UPDATE (4:05 p.m. on Wednesday, Jan. 11): Jackson County School Superintendent William Hosaflook released a statement explaining why no disciplinary has yet been taken against the students accused in an alleged sexual abuse incident that happened at Ripley High School.

Hosaflook said that an outside investigator will conduct an investigation, which will be completed within the next week, and federal law requires that a certain process be followed before a school board is allowed to take disciplinary action.

Hosaflook’s full explanation of the process is below:

The Jackson County Board of Education is investigating a Title IX Complaint that has become the subject of much speculation and discussion in the community. Our Board Policy 2266 follows the strict procedure required by the federal Title IX regulations. Jackson County Schools has assigned the investigation of the complaint to an outside investigator. It is anticipated that the investigation will be completed within the next week. Once the investigation is complete, the parties are required to be given an opportunity to review the report of evidence and submit any additional information to the investigator. Following that timeframe, an investigation report will be issued and submitted to the parties and an impartial decision maker. The parties will have an opportunity to review the investigation report and submit any additional questions to the decision maker, who will render an impartial decision in this matter. The Jackson County Board of Education takes all complaints of harassment seriously and is committed to following the procedures required by federal law. The federal law requires this process to be followed before a board of education is permitted to take disciplinary action against a student or employee for Title IX violations.

William Hosaflook, Superintendent, Jackson County Schools

RIPLEY, WV (WOWK)—Students at Ripley High School held a sit-in protest Tuesday, Jan. 10, over safety concerns following an alleged case of sexual abuse, according to students and parents.

They say that they will continue to hold demonstrations until their concerns are addressed.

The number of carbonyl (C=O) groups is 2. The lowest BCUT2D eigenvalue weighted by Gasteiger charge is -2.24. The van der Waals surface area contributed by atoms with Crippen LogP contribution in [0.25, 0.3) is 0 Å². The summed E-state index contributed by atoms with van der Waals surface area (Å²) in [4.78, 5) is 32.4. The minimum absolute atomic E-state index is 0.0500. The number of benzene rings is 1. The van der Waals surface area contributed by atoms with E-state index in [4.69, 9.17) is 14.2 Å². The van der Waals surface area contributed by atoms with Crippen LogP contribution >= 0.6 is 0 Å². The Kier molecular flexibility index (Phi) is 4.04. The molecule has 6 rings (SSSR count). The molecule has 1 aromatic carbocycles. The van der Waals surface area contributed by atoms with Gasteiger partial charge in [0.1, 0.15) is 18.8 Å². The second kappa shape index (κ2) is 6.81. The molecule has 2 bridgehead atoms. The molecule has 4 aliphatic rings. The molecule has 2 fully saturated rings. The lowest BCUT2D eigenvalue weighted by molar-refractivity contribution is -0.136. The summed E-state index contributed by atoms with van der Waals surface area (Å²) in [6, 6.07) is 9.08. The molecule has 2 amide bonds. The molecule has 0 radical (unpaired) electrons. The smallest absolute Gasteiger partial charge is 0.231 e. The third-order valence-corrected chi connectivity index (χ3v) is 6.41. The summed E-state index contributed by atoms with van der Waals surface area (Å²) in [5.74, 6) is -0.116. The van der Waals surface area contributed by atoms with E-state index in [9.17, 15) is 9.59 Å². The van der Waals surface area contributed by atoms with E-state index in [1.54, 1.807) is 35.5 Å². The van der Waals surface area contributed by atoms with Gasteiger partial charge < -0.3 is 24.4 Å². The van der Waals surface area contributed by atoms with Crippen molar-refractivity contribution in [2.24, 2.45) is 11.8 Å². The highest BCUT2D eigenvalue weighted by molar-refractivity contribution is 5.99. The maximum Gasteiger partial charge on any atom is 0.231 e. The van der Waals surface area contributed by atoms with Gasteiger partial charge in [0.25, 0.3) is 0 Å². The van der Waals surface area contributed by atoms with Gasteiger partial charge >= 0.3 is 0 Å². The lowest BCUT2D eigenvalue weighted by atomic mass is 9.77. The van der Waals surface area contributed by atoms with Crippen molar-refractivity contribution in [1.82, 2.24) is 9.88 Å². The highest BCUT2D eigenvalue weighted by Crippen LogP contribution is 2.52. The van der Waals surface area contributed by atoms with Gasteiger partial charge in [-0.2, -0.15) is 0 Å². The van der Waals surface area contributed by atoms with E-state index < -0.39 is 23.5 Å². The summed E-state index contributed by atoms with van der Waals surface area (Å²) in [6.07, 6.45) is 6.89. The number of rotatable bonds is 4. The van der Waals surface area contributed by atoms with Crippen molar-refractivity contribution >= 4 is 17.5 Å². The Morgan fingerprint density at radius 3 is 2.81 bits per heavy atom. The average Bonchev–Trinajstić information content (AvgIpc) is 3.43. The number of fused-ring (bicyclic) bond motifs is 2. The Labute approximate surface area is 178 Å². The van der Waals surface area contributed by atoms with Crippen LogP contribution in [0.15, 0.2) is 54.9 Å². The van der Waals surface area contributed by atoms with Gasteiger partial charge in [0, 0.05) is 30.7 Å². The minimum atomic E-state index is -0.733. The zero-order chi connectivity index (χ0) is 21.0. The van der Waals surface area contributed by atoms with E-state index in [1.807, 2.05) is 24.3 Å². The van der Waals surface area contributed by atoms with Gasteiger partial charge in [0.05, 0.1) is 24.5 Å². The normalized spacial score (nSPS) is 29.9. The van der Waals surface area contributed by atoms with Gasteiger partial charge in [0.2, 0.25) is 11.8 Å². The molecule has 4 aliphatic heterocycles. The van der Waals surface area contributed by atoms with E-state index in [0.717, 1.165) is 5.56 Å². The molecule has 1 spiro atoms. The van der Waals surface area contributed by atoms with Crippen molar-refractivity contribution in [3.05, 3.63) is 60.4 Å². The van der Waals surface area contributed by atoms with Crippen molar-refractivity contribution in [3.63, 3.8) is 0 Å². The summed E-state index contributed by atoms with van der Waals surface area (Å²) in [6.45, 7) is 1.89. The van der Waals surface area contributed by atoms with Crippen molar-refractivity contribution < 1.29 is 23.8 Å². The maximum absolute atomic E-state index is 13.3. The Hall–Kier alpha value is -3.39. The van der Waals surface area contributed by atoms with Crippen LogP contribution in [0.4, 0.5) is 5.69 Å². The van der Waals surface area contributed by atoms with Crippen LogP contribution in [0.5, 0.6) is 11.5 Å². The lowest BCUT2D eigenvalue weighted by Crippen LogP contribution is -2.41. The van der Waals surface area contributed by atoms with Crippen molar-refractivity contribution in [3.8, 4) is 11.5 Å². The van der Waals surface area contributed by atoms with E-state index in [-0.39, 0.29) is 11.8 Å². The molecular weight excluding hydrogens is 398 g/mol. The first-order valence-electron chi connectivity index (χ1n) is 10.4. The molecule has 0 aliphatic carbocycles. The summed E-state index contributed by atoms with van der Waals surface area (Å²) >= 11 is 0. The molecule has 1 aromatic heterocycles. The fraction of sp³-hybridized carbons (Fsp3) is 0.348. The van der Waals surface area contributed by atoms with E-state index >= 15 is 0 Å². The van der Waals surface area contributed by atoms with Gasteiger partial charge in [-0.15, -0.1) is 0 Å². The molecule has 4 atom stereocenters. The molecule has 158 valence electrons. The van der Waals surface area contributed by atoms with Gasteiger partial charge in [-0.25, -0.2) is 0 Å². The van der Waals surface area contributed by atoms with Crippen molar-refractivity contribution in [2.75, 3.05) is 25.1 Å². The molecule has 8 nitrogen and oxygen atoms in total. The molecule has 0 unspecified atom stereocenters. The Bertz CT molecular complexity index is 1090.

A group of students that marched out of the high school told 13 News that those involved in the protest were suspended for three days.

Students and parents tell 13 News that the students involved in the alleged incident that happened around Oct. 21, 2022, during an after-school athletic team workout are still attending school with the rest of the student body. 13 News has not been able to verify the status of the students with Jackson County Schools.

“I think the way things are being handled is wrong,” said Barbara Shamblen-Fields, a senior at Ripley High School. “We still have those boys in the school with us that did this … and they should be punished for it correctly. And they shouldn’t be allowed to go to school with us because we have a lot of people concerned with everything.”

Jackson County Schools Superintendent William Hosaflook said that the school district has hired a Title IX investigator to deal with the incident, but he cannot comment on the specifics of the ongoing investigation. He said he cannot comment on disciplinary actions because of FERPA and TITLE IX rules. He said that the school district plans to make a statement once the investigation is complete.

In the aftermath of Monday’s walk out protest, the school administration decided to meet with students Tuesday to address their concerns and discuss administrative policies. Hosaflook said that about 30 students attended the discussion; however, about 23 students decided to voice their concerns through a sit-in protest.

“I’d rather be a part of something that would actually help other people because nothing is being done about the damage being caused to the people here,” said Jasper Pinsman, a sophomore at Ripley High School.

According to authorities, one of the juvenile students is facing a sexual abuse charge, and all four students, including the vice principal’s 18-year-old son, Jacob Banton, are charged with battery and conspiracy.

In December of 2022, the Mason County Prosecuting Attorney’s office was appointed to be a special prosecutor in the cases against all four students.